Distributed consensus is fundamentally constrained by the number of messages that can be sent within a period of time (throughput) and the time it takes for a message to be sent across the network (latency). In a public blockchain with thousands of distributed participants needing to come to agreement, every node needing to send messages to all other nodes wouldn’t be practical. To limit the number of messages that need to be sent to achieve consensus, Bitcoin uses Proof of Work (PoW) as a source of randomness that determines which block gets added to the blockchain. As the computational puzzle miners are competing to complete to successfully add a block to the blockchain is difficult to solve, the probability that multiple nodes will solve the puzzle at the same time is low, limiting the number of messages required for the network to reach consensus.

Randomness is also commonly used in Proof-of-Stake (PoS) systems to underpin the fair and unpredictable distribution of validator responsibilities. If a malicious actor can influence the source of randomness used in the selection process, they can increase their chance of being selected and compromise the security of the network.

Due to the transparency of blockchains, all inputs and outputs are exposed to system participants, potentially making randomly generated sequences predictable. For example, some methods for on-chain random number generation, such as block hashing, contain easily exploitable security loopholes. If the miner/validator has an interest in a particular outcome decided by a random value or sequence, the block producer can influence the generation of random sequences by not publishing blocks that would give it a disadvantage, essentially rerolling the dice until a favorable outcome for them appears.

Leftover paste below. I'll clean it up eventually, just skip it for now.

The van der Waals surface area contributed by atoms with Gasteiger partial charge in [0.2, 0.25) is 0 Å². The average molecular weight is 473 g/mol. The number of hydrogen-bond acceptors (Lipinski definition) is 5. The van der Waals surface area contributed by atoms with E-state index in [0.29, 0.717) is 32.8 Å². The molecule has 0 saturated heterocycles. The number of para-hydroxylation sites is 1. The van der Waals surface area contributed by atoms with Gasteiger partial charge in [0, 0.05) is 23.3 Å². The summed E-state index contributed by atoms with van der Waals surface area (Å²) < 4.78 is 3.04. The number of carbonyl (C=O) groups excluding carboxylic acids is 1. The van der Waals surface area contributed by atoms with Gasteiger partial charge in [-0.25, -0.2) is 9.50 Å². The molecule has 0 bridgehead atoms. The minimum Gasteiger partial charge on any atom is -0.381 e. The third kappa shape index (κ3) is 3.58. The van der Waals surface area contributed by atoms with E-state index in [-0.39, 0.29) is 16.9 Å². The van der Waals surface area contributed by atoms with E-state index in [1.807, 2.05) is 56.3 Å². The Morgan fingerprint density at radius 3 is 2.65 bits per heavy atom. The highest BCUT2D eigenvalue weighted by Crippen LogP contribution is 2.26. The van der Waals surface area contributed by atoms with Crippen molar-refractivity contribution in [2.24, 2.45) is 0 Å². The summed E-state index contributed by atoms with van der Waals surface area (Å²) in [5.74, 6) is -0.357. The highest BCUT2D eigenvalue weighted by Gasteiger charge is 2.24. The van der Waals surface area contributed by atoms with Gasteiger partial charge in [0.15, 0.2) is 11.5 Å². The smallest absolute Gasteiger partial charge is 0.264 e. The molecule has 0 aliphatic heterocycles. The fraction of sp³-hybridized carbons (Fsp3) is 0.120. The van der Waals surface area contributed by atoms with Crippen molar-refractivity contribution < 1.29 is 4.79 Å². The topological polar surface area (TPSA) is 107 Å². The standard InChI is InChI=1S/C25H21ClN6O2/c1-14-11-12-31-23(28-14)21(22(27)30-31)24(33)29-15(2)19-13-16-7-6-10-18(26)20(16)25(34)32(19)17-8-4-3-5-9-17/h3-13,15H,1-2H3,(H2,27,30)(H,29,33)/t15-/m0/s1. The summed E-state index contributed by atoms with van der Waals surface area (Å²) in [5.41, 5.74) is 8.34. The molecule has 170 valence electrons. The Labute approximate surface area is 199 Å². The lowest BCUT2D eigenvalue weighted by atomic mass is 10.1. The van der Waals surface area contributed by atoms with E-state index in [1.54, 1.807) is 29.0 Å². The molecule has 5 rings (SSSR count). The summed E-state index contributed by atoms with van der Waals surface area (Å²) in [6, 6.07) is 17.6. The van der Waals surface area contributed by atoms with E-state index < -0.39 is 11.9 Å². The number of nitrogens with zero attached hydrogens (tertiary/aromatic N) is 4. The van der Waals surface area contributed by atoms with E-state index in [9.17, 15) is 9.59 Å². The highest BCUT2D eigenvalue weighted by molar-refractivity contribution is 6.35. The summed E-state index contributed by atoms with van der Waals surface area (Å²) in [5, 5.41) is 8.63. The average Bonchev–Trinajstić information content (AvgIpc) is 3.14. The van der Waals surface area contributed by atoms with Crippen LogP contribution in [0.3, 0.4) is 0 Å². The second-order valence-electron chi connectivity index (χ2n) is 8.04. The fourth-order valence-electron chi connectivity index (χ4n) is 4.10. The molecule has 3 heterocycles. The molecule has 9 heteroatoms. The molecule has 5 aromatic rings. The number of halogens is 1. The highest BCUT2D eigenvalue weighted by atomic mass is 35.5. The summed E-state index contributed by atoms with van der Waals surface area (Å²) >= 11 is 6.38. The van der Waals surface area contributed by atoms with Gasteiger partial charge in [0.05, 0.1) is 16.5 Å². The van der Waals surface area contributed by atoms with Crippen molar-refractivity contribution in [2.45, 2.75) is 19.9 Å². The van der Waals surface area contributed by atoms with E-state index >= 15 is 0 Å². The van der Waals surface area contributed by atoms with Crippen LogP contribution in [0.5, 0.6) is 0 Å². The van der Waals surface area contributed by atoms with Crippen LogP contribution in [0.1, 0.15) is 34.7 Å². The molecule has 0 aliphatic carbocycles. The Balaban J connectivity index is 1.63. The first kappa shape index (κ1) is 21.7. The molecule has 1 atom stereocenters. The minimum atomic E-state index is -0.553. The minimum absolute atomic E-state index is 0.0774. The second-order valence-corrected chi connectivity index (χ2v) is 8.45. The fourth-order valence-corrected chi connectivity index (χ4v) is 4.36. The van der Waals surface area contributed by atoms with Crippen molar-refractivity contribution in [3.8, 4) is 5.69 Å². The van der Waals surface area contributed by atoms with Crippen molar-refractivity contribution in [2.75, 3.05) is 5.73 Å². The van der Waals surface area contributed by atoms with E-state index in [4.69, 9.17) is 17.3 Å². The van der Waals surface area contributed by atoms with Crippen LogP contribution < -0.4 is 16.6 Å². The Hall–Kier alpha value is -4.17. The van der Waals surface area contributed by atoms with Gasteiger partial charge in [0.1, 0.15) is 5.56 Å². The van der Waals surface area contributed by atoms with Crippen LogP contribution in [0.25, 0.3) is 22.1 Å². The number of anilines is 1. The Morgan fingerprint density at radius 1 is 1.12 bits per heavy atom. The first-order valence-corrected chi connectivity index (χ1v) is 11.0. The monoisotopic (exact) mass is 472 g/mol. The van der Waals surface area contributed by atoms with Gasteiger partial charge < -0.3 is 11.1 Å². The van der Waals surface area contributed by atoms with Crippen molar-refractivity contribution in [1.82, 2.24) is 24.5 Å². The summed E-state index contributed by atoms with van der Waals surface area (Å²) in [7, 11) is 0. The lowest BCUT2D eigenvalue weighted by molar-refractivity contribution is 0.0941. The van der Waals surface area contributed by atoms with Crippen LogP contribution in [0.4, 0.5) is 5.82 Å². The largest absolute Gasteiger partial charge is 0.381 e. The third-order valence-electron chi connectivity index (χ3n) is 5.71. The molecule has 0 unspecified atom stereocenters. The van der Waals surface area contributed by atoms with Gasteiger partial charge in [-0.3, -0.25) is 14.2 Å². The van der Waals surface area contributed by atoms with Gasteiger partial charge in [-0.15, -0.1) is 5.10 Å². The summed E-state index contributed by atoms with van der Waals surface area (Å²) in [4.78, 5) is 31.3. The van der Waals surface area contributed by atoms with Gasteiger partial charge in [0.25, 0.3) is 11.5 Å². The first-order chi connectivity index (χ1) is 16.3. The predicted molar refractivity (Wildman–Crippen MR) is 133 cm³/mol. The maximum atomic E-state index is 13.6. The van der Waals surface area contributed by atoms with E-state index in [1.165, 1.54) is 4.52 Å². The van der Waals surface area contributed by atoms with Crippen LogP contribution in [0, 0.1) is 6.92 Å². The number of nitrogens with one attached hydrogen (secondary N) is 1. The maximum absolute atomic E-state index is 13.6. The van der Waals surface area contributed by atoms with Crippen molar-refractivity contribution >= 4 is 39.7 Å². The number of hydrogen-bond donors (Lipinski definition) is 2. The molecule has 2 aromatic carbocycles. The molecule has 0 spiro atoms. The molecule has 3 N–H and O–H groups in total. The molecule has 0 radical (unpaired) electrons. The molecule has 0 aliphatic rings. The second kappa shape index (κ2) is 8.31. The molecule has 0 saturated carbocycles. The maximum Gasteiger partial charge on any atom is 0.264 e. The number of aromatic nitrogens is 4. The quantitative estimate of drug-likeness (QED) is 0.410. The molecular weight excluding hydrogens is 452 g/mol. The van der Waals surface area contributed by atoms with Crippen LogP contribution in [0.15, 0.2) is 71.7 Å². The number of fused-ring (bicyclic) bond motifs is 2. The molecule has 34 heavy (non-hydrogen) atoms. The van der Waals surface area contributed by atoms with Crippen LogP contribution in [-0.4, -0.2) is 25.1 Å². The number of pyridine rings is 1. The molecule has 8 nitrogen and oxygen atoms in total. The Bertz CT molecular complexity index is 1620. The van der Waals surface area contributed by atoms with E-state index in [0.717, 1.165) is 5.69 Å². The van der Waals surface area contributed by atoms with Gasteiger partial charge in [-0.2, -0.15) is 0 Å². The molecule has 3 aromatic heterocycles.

On the other hand, off-chain RNG solutions are opaque, requiring users to trust that the centralized data provider won’t manipulate the results to their benefit, with no way for the user to tell the difference between true or manipulated randomness. Both solutions become increasingly concerning as the amount of value being secured by the RNG solution goes up.

Randomness in Web3

When people think of blockchain gaming, NFT projects, or digital art, they may not take into account the importance of randomness in determining outcomes. Whether it’s determining the location of in-game assets in a metaverse, adding variation to a generative art algorithm, generating the content of a loot box, minting NFTs, distributing prizes to winners, authenticating event tickets, or periodically determining which DAO participant gets selected for a particular governance role, Web3 applications require a secure source of randomness to create fair and unpredictable outcomes.

 

As these systems can amass a considerable amount of real-world value, exploitable outcomes from suboptimal randomness solutions can lead to information asymmetry and an unfair advantage for a subset of participants. These scenarios can often create negative feedback loops that lead to an imbalance of power in interactions and result in the complete failure of economic and game-theoretic mechanisms designed to facilitate economic activity and social coordination.